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Published: Saturday, 2/16/2002

Water is key to outdoor fun

Western Lake Erie is to northwest Ohio and southeast Michigan what the Atlantic Ocean is to the Maine coast and the Rockies are to Colorado: the major geographical feature around which outdoor activities revolve.

The region's corner of the big lake, dotted with the picturesque Bass Islands and others, is one of the most productive and popular year-round sportfishing grounds anywhere, and a mecca for recreational boating. In the autumn, the lake zone attracts hundreds of waterfowl hunters.

Though a mild winter has foreclosed on ice fishing for walleye and yellow perch on western Lake Erie, anglers are gearing up for the spring sportfishing season.

Lake action will begin as soon as small-boat anglers start plying near-shore waters to jig with minnows for walleye, which in some years is as soon as early March.

Walleye will continue to lead the fishing parade into autumn. But many anglers also are taking advantage of the tremendous, restored yellow-perch fishery, which provides year-round action. Smallmouth bass fishing, for which Lake Erie is known across North America, will get under way in earnest in April and May, and continue well into October.

Preceding the lake fishing will be the extremely popular walleye spawning runs up the Maumee and Sandusky rivers. Thousands of anglers annually journey to the region to wade the two rivers, some diehards beginning their “wishing,” if not fishing, as early as late February. Fish activity in the river builds through March to a peak in early April.

Walleye remain in the rivers into May. Around mid-April, white bass also begin runs up the Maumee and Sandusky, and the Portage River in between.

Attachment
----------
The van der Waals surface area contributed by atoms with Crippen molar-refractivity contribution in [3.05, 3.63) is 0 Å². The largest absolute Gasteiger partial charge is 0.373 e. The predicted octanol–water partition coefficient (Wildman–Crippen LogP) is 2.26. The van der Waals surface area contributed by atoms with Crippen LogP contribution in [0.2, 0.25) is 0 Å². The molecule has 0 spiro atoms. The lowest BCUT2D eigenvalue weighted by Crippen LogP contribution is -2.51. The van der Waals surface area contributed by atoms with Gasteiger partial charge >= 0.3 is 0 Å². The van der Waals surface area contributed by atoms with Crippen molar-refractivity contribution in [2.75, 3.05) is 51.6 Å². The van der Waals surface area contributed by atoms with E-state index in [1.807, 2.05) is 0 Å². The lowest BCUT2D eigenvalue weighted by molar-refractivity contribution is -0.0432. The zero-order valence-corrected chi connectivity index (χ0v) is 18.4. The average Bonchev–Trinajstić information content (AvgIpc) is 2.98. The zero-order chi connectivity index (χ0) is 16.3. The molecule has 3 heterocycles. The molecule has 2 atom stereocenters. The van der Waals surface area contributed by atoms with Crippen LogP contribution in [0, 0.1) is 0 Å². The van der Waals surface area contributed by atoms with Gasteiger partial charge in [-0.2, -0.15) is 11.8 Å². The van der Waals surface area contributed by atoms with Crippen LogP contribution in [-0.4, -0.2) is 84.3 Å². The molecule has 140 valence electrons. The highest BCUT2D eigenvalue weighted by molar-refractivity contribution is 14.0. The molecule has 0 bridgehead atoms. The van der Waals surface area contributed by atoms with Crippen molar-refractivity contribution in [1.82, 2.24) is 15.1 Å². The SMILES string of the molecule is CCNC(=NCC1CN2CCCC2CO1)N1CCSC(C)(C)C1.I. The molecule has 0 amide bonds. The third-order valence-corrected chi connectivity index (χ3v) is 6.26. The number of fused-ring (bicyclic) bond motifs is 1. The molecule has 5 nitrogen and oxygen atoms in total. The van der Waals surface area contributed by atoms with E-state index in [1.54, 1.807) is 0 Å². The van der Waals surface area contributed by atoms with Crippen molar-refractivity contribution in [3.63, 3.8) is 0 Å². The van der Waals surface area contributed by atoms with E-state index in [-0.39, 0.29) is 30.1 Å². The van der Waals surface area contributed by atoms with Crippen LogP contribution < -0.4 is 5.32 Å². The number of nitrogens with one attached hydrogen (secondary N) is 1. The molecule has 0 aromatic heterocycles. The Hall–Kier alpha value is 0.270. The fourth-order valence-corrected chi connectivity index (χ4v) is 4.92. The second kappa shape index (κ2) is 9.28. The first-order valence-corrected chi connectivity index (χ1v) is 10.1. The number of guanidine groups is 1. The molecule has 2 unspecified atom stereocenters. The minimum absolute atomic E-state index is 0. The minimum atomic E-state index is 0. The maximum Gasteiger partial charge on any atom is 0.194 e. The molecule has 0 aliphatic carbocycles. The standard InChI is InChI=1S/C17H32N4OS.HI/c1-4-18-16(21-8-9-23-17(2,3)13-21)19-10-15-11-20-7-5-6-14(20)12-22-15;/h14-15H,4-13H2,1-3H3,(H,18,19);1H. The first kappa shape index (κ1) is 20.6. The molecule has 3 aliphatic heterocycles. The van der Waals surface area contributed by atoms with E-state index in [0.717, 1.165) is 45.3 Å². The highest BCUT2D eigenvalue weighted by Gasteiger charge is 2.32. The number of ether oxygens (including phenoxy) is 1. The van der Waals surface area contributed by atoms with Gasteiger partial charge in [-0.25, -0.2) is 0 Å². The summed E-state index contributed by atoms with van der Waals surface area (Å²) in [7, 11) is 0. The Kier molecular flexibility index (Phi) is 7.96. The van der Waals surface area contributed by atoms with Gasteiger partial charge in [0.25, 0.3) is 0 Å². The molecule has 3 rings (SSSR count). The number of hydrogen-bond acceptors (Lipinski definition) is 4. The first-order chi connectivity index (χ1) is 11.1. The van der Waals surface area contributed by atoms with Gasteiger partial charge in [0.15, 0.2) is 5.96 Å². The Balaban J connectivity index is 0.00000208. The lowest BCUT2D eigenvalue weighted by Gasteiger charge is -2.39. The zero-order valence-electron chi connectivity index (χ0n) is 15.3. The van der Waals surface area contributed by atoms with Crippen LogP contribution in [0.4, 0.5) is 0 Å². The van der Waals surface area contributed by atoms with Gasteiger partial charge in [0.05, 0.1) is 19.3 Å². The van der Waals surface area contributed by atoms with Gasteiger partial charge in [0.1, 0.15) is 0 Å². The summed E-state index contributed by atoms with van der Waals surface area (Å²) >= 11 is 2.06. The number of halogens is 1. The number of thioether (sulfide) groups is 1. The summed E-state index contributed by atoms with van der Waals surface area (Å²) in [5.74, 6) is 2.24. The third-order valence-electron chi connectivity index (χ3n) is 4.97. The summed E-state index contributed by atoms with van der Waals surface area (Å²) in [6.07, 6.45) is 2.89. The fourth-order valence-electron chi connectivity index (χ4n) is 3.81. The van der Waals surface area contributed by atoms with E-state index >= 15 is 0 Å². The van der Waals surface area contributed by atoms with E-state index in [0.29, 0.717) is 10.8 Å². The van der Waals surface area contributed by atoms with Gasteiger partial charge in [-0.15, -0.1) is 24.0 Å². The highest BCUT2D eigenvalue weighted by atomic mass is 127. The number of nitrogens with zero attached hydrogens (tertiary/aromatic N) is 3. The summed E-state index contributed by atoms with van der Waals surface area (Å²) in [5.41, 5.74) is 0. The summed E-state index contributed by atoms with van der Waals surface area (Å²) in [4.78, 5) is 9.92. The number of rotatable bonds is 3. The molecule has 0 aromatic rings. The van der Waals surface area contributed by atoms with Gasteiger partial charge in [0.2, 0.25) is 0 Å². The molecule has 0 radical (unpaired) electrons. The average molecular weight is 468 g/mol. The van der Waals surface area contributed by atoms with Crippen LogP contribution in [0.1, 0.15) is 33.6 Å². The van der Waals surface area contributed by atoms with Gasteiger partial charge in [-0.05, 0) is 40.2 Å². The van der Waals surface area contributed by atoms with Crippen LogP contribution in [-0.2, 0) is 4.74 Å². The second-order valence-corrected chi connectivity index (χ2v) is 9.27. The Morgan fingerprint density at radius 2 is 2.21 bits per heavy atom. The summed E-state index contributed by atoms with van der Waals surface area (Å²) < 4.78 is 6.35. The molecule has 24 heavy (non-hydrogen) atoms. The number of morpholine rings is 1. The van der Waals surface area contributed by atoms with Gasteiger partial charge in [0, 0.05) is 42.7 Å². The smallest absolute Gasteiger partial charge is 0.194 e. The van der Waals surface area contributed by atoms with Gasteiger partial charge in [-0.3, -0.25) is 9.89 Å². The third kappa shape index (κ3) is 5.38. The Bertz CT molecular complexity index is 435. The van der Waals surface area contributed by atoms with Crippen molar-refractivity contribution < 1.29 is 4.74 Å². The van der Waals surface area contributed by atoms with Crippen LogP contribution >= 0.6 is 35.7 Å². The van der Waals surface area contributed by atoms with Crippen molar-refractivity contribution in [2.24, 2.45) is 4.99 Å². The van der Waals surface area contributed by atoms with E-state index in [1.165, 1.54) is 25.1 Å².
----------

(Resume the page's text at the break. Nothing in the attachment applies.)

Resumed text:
And while the lake and its tributaries are big part of outdoors recreation in the region, they're not the only part. The lakeshore itself is dotted with parks, wildlife refuges, wildlife and game areas, beaches, picnic sites, and marinas.

The wetlands refuges along the lake attract birders and naturalists, who flock to the region, especially in the spring, to witness songbird migrations of scores of species from the tropics, en route to northern summer breeding grounds. Indeed, such areas as the sprawling Ottawa National Wildlife Refuge complex in eastern Lucas County and western Ottawa County, and Magee Marsh State Wildlife Area, adjacent to the Ottawa main unit off State Rt. 2 east of Toledo, are internationally renowned birding sites.

Outdoor recreationists unfamiliar with the region would do well to obtain a free copy of Public Hunting, Fishing, and Wildlife Viewing Areas, published by the Ohio Division of Wildlife. The guide, known as Publication 77, is in color and is well-illustrated. It is loaded with details on locales and activities, and lists virtually every state park, wildlife area, and nature preserve in Ohio, organized according to the five regional wildlife districts. District 2 covers northwest Ohio.

The guide is available by calling, toll-free, 1-800-WILDLIFE. Or write to: Ohio Department of Natural Resources, Publications Center, 1840 Belcher Dr., Columbus, Ohio 43224-1329. Other information of the region's outdoor sites also is available from Ohio Wildlife District 2, 952-A Lima Ave., Findlay, Ohio 45840, or by calling 419-424-5000.

For information on the Ottawa refuge complex, call 419-898-0014. For information on Magee Marsh, call 419-898-0960.

Another important recreational site in the region is Maumee Bay State Park in eastern Lucas County, on the lakeshore. It offers the region's only state lodge, plus cottages, a fine golf course, beach, marina, inland fishing lake, campgrounds, nature center with 10,000-foot boardwalk into the marshlands, and more. Contact the park office at 419-836-7758.

A necklace of fine Metroparks rings Toledo, with some 7,000 acres of natural habitat, picnic sites, walking and hiking trails, nature centers, and an array of programs. For a brochure and map of the parks, call 419-535-3050.

Finally, northwest Ohio is home to two stretches of officially designated state scenic rivers. Some 96 miles of the Maumee River, from the Indiana border to Maumee-Perrysburg, is a state scenic and recreational river. Some 70 miles of the Sandusky River in Wyandot, Seneca, and Sandusky counties also is a state scenic river corridor.

Both rivers, among others in the region, provide an array of fishing, hiking, canoeing, birding, and other outdoors opportunities.

Other popular streams include the Portage River in Wood and Ottawa counties, the St. Joseph River in Williams County, and the Blanchard River in Hancock and Putnam counties.

In neighboring southeast Michigan, the River Raisin in Lenawee and Monroe counties is a popular fishing and canoeing stream, In addition, the famed Irish Hills in Hillsdale and Lenawee counties are dotted with dozens of lakes popular for fishing and boating.



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